On Second Reading in another place, Lord Moynihan referred to the real problems that the world faces as a result of the possible proliferation of rogue states. Some such states seem positively to revel in their status as the bad boys of the world. While the specific strategic threat to Europe from a communist Soviet Union may have evaporated, we are only too aware of—and frequently debate—the many localised flashpoints around the world.
The procurement of nuclear weapons by several states could quickly turn localised problems into very real concerns for the international community. Both Iran and Libya appear to be working hard to develop their nuclear capacity and to acquire the technology. In Iraq, the situation is very tense, and it is worrying to suppose that the reason why the Iraqi authorities have suddenly cut access for United Nations inspectors is because they have been close to discovering evidence of a nuclear programme. What are the Government's current views on the stand-off in Iraq? Can the Minister confirm that we also stand four square alongside our United States allies on that issue?
No less a figure than the Foreign Secretary himself once criticised the bombing of Baghdad during the Gulf war because it would make it more difficult to achieve peace and security. I hope that that is no longer his view, because those sentiments now seem out of place and old-fashioned. I hope that we are maintaining good relations with the United States and doing all that we can to support the United Nations inspection regime in Iraq.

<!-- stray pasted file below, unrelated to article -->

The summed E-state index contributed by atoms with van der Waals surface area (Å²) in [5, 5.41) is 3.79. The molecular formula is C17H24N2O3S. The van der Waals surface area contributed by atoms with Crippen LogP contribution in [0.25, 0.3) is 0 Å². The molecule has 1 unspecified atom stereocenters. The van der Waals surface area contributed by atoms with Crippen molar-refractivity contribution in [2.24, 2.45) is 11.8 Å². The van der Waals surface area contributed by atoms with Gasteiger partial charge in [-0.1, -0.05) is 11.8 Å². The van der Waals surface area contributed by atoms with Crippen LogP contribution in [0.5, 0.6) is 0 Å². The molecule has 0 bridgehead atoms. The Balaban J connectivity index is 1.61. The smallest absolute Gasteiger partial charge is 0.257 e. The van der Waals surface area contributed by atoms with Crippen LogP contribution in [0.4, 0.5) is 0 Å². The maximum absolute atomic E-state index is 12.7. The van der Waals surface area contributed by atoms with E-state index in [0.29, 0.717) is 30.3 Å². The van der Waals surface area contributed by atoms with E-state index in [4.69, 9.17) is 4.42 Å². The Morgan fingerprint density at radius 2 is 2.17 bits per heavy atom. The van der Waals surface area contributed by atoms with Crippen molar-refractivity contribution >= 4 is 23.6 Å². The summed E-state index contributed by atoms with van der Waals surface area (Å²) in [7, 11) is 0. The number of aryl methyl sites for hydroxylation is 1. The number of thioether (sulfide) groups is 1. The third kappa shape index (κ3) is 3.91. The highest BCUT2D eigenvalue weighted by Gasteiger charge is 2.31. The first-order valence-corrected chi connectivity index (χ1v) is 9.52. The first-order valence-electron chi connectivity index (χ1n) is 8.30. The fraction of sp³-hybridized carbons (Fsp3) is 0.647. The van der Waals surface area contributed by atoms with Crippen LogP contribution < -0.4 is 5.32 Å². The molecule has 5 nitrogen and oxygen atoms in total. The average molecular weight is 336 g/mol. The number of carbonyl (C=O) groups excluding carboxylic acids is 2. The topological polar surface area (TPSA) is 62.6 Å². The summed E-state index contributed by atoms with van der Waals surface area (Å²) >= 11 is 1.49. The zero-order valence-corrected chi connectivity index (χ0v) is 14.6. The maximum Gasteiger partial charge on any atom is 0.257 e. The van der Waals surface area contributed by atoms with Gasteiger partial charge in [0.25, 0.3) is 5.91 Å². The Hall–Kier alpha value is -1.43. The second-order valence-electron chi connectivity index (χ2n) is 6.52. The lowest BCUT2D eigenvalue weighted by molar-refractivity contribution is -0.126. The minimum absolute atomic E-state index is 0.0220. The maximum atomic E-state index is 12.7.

As my hon. Friend the Member for Lichfield reminded us, the Conservatives are proud of the role played by the previous Government in bringing the treaty to fruition. We will do all we can to support the Government in pushing for ratification by all the states. I look forward to ratification by this country as soon as possible and to the Government playing an enthusiastic role in persuading others to do likewise. Once that is achieved, the treaty can begin to fulfil its vital role.
It is a pleasure to speak on this important Bill and to welcome whole-heartedly its speedy introduction by the Government. I hope that it makes fast progress through the House, because it is an historic Bill and will achieve a result that we have desired for a long time. It is surprising that, after the sound and fury of the preceding debate, in which many Conservative Members felt prompted to participate, the Opposition Benches are much emptier for proceedings on this Bill, which is of much more significance than the privileges of lawyers.
The comprehensive nuclear test ban treaty is an important stepping stone to what I am sure everyone wants to see—the eventual multilateral elimination of nuclear weapons. I hope that ratification will take place at the earliest possible opportunity. However, as the hon. Member for Westbury (Mr. Faber) has suggested, there are problems with ratification. It is no fault of the Government—or even of the previous Government's negotiations—that the ratification process will be so rigidly applied that it will be difficult to ensure that the worldwide ban comes into effect at the earliest opportunity.